Nearing the Finish Line
I always enjoy the AAFP's annual meeting because of the excellent work of our Congress of Delegates, great CME opportunities provided by Scientific Assembly, and the opportunity to network with friends and colleagues, fellow family physicians from around the country. This month's events in San Diego, however, will have added significance for me as I complete my term as AAFP Board Chair and six years of service on the Board of Directors.
The location also is special. San Diego is a wonderful city with
many unique qualities, and it has sentimental significance for my wife and me
because it is where our relationship began. For those attending this year's
meetings -- which are scheduled for Sept. 22-25 and Sept. 24-28, respectively -- I know you also will make your own special connection with the city.
You may not know that one of San Diego’s claims to fame is that it is the original site of the Rock 'n' Roll Marathon Series. The marathon course is lined with live bands roughly every mile, playing music to "rock" you onward.
The marathon is a good metaphor for many individual and organizational efforts. Features of planning, training, endurance, perseverance, support and accomplishment are common to both.
I've always enjoyed challenges. Identifying a worthwhile goal, determining what is necessary to achieve that goal, training and preparing, drawing on others for support, and committing to seeing it through to the finish.
Some years ago, I took on the challenge of completing a marathon. Not having been an endurance runner, this was a stretch for me. I read about marathon training and drew tips from friends who are runners. Training was a big time commitment with occasional minor running injuries to work around. I convinced two younger family members that they should run the same marathon so we could encourage each other.
The day of the Portland Marathon arrived, and my training had gone well. The weather was great, and the first few miles went smoothly. The course in Portland is lined with spectators offering encouragement -- not just to the elite runners in the front, but also to those of us back in the pack.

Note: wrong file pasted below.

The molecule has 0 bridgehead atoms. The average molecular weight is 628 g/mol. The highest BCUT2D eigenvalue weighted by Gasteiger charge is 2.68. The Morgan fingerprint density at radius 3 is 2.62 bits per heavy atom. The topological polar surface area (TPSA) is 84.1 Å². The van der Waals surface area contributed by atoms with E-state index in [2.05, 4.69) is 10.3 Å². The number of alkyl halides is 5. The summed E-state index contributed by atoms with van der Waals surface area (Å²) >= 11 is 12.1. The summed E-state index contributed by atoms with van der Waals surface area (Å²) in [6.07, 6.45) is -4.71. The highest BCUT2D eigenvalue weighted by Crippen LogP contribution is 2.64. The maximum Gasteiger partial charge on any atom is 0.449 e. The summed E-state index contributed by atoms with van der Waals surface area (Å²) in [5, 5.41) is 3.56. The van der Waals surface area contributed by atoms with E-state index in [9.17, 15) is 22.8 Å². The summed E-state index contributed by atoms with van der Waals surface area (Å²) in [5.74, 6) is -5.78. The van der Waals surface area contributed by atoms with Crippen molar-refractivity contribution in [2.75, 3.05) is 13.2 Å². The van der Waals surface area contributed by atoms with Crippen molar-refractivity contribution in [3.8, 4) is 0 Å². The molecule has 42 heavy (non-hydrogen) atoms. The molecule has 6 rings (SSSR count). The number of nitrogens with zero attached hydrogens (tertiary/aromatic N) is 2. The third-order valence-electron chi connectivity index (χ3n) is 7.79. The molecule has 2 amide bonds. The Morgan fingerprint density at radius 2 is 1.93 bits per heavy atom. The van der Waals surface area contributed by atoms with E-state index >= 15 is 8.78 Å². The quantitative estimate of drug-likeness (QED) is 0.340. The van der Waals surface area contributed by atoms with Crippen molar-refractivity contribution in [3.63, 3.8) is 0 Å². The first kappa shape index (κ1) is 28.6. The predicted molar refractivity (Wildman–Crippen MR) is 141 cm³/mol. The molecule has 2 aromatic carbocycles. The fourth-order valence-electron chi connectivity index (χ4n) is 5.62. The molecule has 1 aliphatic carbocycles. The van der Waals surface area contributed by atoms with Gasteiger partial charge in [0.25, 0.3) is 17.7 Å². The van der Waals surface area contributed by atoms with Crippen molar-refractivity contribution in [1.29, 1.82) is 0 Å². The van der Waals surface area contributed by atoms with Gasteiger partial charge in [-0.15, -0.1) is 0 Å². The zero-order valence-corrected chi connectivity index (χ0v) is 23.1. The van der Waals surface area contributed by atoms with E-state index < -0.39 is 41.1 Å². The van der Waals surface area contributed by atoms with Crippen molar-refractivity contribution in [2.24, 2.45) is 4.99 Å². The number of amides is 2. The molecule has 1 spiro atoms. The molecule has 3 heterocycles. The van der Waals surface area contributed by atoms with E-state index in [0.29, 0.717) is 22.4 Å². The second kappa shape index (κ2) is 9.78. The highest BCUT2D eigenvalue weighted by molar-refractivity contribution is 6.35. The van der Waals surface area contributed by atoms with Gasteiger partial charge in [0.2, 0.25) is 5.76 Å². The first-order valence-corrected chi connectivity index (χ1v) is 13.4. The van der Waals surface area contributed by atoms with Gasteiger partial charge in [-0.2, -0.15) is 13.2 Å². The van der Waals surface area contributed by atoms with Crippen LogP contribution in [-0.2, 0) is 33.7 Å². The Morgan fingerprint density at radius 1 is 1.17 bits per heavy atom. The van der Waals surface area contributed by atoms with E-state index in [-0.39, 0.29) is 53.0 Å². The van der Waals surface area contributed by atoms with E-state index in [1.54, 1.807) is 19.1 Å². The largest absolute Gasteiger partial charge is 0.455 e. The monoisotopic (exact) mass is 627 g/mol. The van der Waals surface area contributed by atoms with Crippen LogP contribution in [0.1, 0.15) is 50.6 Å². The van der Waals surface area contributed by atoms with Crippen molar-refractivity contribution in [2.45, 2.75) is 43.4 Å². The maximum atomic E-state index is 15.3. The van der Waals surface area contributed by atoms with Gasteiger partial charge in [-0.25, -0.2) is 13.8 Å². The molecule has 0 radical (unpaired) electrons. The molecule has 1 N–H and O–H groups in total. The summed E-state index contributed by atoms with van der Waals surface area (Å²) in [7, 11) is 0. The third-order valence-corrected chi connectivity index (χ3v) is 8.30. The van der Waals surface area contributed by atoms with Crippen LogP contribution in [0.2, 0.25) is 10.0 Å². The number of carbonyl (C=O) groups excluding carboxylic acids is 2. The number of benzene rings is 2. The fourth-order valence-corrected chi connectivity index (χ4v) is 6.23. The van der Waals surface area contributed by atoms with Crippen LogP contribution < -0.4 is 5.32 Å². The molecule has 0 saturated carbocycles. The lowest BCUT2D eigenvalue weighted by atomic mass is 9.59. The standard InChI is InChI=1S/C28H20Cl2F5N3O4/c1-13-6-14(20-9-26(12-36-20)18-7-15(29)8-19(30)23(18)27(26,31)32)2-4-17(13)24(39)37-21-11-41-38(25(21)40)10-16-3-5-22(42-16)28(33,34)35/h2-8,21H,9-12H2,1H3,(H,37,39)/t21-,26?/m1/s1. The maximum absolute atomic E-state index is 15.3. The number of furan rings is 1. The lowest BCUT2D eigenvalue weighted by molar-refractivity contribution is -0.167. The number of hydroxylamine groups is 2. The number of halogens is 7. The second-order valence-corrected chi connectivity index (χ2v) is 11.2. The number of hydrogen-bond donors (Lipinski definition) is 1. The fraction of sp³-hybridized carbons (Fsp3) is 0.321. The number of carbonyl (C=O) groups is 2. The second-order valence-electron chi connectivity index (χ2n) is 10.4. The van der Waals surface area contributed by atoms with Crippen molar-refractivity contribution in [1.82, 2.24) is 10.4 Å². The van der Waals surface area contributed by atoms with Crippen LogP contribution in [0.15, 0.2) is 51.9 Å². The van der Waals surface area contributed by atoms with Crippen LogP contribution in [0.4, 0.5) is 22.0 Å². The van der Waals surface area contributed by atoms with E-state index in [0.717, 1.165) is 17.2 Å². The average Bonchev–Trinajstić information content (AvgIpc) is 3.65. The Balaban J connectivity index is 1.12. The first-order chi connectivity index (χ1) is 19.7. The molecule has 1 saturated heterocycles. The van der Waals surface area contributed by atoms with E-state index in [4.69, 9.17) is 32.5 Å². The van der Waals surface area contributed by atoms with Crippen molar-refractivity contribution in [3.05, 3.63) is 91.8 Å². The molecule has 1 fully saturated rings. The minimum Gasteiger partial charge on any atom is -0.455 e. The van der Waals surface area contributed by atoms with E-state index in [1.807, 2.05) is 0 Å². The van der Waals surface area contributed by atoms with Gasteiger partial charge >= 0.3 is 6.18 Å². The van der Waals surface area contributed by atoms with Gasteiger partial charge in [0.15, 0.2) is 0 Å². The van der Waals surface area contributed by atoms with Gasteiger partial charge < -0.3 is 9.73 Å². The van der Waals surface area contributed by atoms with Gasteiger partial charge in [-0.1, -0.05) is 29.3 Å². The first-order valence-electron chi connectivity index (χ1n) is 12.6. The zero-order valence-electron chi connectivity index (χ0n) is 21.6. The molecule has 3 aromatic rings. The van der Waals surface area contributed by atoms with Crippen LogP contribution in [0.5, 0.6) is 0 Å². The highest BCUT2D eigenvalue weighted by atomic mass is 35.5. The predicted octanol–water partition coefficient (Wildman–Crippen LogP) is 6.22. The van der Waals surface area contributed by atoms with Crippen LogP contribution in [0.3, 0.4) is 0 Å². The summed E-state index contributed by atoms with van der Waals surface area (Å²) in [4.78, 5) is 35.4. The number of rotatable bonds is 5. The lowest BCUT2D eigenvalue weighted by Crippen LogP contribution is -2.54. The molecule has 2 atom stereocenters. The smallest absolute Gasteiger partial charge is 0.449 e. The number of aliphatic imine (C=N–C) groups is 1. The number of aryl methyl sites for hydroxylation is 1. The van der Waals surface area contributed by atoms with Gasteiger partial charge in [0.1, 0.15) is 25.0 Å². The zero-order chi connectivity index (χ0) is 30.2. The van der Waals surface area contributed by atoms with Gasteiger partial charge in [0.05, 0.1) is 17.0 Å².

I learned about "hitting the wall," where your muscle glycogen is exhausted, around mile 20. It was a struggle to continue, but pushing through to the finish line was worth the effort. There was a tremendous mixture of accomplishment and exhaustion when it was over. I collected my medal for finishing, a T-shirt, a space blanket and a banana, and lay down to wait for my younger family members to finish.
For me, the next finish line is in San Diego. I’ve done my best to prepare myself to represent our members, persevere through challenges along the way and draw on the support of many others to succeed.
I'd like to express my thanks to the AAFP Board members and Academy staff I've had the privilege to work with, the many AAFP members who have provided support and encouragement, and to my wife and fellow family physician Anne Montgomery, M.D., without whom I could not have finished.
So what comes after that finish line? Anne and I are relocating from Spokane, Wash., to work at Eisenhower Medical Center in Rancho Mirage, Calif. Anne will be associate director of a new family medicine residency program, and I will be chief medical information officer and also will see patients.
My next marathon? I’ll be continuing with you in our collective family medicine marathon. Together, we've prepared ourselves for the critical role our country needs us to play as the foundation of a high quality and cost-effective health care system. We have a ways to go before we reach our goals. Working together and supporting one another, we can push though that wall to achieve the vision we seek.
Glen Stream, M.D., M.B.I., is the Board Chair of the AAFP.
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